1. #1
    Hi All,
    After seeing the question raised recently and having seen it asked many times before, I've thrown together a small tutorial/guide for butt-joining linear rail without having access to a mill or lathe. If you've seen this method before, please ignore me. This is purely for beginners new to the CNC addiction who may have sourced several offcuts off of ebay or similar and wish to make use of them.

    I recently needed to join some INA rails together to make an X axis for a small CNC router. I had nine short pieces of 20mm rail, each 160mm (6.3") long. On their own, they were pretty useless, because once you factor in the length of a single carriage, you're left with around 80mm (3.1") of travel, so unless you are using it for a very short Z axis, it serves no purpose.


    Now, most if not all manufacturers of rail place a chamfer/bevel on each end of the rail. This makes it safer to handle, easier to get the bearing trucks on to the rail, and stops the rail's sharp edges marking or scraping the bearing trucks. If you want to butt join these rails and not have the trucks bumping as they pass over the join, you will need to remove the chamfer.

    I figured if I'm capable of building a CNC router that can hold 3 thou tolerances, then surely I can find a way to remove this chamfer, even if it is case hardened steel, and keep the edge nice and square.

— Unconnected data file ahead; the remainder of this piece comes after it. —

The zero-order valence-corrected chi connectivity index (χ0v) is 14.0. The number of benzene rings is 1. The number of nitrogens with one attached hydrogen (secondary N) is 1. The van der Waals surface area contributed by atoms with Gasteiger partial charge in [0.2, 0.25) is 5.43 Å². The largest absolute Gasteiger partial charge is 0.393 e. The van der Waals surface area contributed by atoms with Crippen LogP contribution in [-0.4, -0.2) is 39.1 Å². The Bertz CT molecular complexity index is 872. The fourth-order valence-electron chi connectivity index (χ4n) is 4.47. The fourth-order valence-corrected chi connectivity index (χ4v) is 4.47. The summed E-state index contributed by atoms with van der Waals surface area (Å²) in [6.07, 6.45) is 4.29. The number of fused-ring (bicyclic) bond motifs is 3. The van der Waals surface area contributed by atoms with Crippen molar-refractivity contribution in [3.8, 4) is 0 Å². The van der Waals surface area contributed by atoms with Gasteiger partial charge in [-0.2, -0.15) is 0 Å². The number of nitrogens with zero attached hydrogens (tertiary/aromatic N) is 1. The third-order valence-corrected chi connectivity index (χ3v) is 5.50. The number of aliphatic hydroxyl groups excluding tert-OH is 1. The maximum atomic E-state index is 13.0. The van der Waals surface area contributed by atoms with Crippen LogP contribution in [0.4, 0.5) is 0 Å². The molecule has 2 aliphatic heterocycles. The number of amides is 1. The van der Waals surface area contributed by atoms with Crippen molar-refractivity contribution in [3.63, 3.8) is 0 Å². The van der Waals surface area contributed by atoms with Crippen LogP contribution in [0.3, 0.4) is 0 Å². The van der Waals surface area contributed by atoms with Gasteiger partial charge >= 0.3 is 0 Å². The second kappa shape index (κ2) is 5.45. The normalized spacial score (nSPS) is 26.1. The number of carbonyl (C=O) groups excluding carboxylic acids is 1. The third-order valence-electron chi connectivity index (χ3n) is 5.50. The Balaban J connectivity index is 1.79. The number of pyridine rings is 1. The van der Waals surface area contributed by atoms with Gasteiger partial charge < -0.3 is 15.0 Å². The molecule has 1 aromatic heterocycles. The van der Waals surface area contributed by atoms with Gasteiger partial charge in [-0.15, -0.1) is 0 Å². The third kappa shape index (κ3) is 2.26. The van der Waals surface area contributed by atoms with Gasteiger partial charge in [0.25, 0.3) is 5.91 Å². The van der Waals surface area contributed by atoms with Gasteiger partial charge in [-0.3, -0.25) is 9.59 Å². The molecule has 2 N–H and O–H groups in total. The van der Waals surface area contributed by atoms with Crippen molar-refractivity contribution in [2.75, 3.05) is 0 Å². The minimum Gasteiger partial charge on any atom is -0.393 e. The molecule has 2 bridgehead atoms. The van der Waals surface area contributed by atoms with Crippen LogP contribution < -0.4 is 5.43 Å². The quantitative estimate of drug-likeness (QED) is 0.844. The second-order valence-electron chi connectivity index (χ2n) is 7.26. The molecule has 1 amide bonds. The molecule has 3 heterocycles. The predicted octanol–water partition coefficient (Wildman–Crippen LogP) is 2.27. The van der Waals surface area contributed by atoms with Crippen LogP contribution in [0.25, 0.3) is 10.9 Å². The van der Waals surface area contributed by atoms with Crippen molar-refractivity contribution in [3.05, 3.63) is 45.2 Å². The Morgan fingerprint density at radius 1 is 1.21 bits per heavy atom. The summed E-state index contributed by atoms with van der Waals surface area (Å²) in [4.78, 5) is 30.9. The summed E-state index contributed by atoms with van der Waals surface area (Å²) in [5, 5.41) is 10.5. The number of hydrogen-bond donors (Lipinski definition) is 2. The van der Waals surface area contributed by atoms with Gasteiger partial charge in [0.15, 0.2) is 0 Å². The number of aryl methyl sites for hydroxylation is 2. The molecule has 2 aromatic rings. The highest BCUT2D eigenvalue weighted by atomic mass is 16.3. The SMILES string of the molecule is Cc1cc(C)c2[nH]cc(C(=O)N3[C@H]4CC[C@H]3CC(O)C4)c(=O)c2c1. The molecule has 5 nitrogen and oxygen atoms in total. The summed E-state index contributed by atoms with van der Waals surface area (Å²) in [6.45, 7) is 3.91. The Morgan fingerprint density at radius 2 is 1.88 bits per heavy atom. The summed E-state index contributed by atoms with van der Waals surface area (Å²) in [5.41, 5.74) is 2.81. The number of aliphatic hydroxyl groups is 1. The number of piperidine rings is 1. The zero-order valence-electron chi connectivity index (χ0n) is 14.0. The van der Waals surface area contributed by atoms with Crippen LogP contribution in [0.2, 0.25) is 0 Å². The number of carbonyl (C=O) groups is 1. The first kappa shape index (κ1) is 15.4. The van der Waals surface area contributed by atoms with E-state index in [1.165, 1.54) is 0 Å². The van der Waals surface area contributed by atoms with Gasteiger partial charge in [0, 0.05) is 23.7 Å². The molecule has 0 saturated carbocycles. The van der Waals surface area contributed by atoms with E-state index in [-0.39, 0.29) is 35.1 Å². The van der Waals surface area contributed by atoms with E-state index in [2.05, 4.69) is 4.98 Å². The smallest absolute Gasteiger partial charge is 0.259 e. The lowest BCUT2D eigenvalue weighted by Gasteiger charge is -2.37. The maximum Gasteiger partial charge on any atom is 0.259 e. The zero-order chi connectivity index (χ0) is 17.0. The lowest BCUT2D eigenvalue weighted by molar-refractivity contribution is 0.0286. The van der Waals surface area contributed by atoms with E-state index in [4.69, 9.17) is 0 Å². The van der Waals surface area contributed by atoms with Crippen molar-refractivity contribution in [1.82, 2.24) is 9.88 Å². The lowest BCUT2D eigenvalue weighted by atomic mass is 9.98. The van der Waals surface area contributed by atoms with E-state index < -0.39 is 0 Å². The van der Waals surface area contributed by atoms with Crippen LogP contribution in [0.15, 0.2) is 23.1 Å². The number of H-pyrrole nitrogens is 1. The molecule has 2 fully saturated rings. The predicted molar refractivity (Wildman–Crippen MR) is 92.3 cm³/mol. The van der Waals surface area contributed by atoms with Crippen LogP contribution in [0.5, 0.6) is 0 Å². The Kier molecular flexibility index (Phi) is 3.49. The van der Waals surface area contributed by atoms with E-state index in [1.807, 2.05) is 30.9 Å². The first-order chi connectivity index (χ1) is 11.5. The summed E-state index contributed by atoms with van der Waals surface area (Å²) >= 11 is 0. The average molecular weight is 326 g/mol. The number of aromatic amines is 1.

So without further ado, you will need:

    A pillar drill (drill press for you heathens across the pond)
    A pillar drill vise or some method of holding the rail still and rigid.

    A grinding disc from a 4 1/2 grinder.
    An adapter to hold a grinding disc in a pillar drill. These can be had for around 5 bucks on ebay. If you're really short on cash, you COULD use a bolt, nut and some washers to improvise an adapter. Just try to get the bolt as centered as possible in grinding disc hole.

    Two small pieces of scrap wood
    A square.

    Mount your grinding disc and adapter in the pillar drill. RPM shouldn't matter too much. I ran mine around 900 rpm and it was fine.

    Place your blocks of scrap wood into the vice with the rail vertically between them. The wood protects the rail from the vice jaws.


    Place your square against the rail with the outer edge of the square touching the bottom of the grinding disc. Adjust your rail until it is perpendicular to the grinding disc.
    As the disc is hollow in the middle, you'll be doing your grinding on one side of it. Make it square and don't move it from here. You don't want to introduce any variations in slope or angle by moving it around on the drill press table. Tighten your vice, check for square again, and you're ready to grind.

    Lower your drill SLOWLY onto the rail. Take your time here. If you press too hard you will probably introduce deflection into the grinding disc. I did. You are only removing 0.5mm-1mm of material, so don't rush.
    You'll see the grinding marks that the disc leaves. As you progress, you'll see more and more until they cover the whole end of the rail. Keep an eye on the chamfer. Once it disappears, stop and check for square. If its not square, you've probably deflected the grinding disc. Try again.